Category Archives: #plenty #toomuch

I Run and I Write

Sometimes I will come to my desk and open my laptop, ready to write, and the words just flow. Other times, I will look at my screen and nothing will happen. When that happens, I often go out for a walk or a run. Something about the concussive effects of my feet coming into contact with the earth seems to jar loose ideas that are tucked up in the cobwebs of my mind.

To wit:

When the builders built our little houses on this street, they naturally planted trees to adorn the yards. Considering that the houses were built in the late 1950’s, the trees have had a good long time to grow, whereas the houses have stayed the same size. As I walked today, I noticed the trees in my neighbors’ front yards. Some are nice, but we are not the only ones who have a mostly clear front yard.

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NOT OUR HOUSE, NOT OUR TREE

Can trees be clutter?

Since we moved into this home 17 years ago yesterday, we have had at least 8 trees taken down. A couple were damaged by lightning or wind, one was threatening to damage the driveway with its roots, and others just seemed to dwarf the house and I wanted some space.

The summer sun pours down on us now, without the break which used to come from the shade of those towering trees. Sometimes I miss the trees, and wonder why I was so anxious to remove them. Maybe it was just a function of having so much on my plate, with thinking I had to be all things to all people for several years, homeschooling, answering the questions of my bright, inquisitive children, keeping the home fires burning, as it were.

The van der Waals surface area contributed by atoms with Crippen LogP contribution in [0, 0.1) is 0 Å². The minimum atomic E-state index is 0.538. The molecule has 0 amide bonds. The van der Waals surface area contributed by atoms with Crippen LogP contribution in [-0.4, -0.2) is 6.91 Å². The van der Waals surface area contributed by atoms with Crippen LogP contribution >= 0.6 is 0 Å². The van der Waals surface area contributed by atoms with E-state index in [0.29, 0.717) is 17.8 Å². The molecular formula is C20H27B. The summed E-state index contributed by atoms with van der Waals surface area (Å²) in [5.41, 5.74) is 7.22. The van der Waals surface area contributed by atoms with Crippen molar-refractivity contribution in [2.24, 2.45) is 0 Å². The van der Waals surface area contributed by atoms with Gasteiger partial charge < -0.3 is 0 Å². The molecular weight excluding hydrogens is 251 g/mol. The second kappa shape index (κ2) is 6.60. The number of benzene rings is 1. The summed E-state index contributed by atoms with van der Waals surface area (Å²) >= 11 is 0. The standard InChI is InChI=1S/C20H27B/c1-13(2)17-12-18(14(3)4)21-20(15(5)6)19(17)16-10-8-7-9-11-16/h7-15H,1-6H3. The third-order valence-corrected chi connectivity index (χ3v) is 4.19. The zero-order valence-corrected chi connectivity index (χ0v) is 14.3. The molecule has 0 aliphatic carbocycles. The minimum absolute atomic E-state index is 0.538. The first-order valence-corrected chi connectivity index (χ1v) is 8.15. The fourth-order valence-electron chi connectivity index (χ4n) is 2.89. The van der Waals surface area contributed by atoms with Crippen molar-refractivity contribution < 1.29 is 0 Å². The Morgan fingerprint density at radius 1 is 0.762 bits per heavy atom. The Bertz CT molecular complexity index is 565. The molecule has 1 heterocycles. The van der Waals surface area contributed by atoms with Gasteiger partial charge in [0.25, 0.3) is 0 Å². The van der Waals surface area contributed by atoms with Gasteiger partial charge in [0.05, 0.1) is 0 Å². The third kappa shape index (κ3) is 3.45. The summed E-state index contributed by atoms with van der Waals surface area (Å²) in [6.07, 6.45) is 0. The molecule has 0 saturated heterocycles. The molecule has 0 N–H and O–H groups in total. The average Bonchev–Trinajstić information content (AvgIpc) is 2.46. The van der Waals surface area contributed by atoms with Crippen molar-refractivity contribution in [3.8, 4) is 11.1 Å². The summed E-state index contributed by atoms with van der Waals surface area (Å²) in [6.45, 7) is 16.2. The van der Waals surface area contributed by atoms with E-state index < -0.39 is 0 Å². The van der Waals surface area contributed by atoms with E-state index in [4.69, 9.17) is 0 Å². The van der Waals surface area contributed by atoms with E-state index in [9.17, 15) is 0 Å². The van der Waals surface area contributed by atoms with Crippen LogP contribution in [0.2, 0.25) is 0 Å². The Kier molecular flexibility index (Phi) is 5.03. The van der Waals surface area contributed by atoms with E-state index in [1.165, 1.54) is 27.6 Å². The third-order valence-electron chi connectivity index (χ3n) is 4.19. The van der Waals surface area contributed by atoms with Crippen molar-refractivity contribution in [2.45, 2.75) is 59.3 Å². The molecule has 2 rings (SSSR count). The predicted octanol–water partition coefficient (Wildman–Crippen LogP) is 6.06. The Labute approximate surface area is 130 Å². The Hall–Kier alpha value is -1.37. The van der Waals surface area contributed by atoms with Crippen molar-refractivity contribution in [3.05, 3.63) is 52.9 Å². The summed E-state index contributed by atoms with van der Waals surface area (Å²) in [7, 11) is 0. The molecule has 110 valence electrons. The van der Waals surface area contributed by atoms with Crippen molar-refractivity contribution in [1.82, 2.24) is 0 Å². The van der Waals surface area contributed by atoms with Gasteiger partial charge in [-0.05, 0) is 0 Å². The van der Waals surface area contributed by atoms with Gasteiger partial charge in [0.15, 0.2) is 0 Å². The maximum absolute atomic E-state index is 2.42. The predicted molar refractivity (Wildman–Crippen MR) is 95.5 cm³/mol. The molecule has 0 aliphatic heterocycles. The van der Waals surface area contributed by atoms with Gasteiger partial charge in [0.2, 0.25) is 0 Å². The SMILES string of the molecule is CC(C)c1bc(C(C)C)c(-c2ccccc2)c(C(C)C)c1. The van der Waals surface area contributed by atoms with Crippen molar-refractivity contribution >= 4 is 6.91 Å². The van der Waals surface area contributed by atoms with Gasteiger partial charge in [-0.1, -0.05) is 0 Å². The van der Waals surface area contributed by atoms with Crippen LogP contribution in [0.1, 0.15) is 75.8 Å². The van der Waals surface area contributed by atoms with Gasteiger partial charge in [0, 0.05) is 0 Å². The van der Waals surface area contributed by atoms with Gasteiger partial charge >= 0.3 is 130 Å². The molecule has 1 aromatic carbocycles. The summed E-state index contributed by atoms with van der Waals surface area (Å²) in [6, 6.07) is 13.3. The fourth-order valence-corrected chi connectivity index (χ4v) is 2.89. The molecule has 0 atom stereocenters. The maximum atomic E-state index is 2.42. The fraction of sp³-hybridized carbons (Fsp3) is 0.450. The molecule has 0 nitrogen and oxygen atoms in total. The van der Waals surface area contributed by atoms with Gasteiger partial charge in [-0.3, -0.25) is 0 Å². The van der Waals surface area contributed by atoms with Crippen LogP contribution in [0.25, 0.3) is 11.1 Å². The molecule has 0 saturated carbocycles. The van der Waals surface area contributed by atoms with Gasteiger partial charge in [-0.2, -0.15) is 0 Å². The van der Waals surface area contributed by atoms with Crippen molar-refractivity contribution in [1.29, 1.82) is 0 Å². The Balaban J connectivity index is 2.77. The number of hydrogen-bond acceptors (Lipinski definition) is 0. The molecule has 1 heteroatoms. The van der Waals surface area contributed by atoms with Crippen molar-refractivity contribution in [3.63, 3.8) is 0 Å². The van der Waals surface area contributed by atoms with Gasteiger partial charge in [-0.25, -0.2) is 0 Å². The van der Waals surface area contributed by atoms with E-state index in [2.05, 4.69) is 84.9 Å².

We have also planted three trees since we moved in, so we have a net loss of five trees. Really six, when you include the neighbor’s oak tree which dropped a branch right on top of the first Good Egg (Previa). The neighbors were not required to pay for the damage to the car because “Act of God,” but at least they took the tree down so no more of our vehicles would get smooshed by their tree.

Most of the trees we had were deciduous, so the raking job was unbelievable. The evergreens we had threatened wires, sprouted sap, and covered a lot of space. In general, there were too many trees here. But now that they have been gone for many years, and my plate has settled down if only slightly, and my brain has mended itself and I realize it’s not up to me to solve the problems of the entire world, I can imagine that a few more well-placed, carefully chosen trees would be a nice addition here.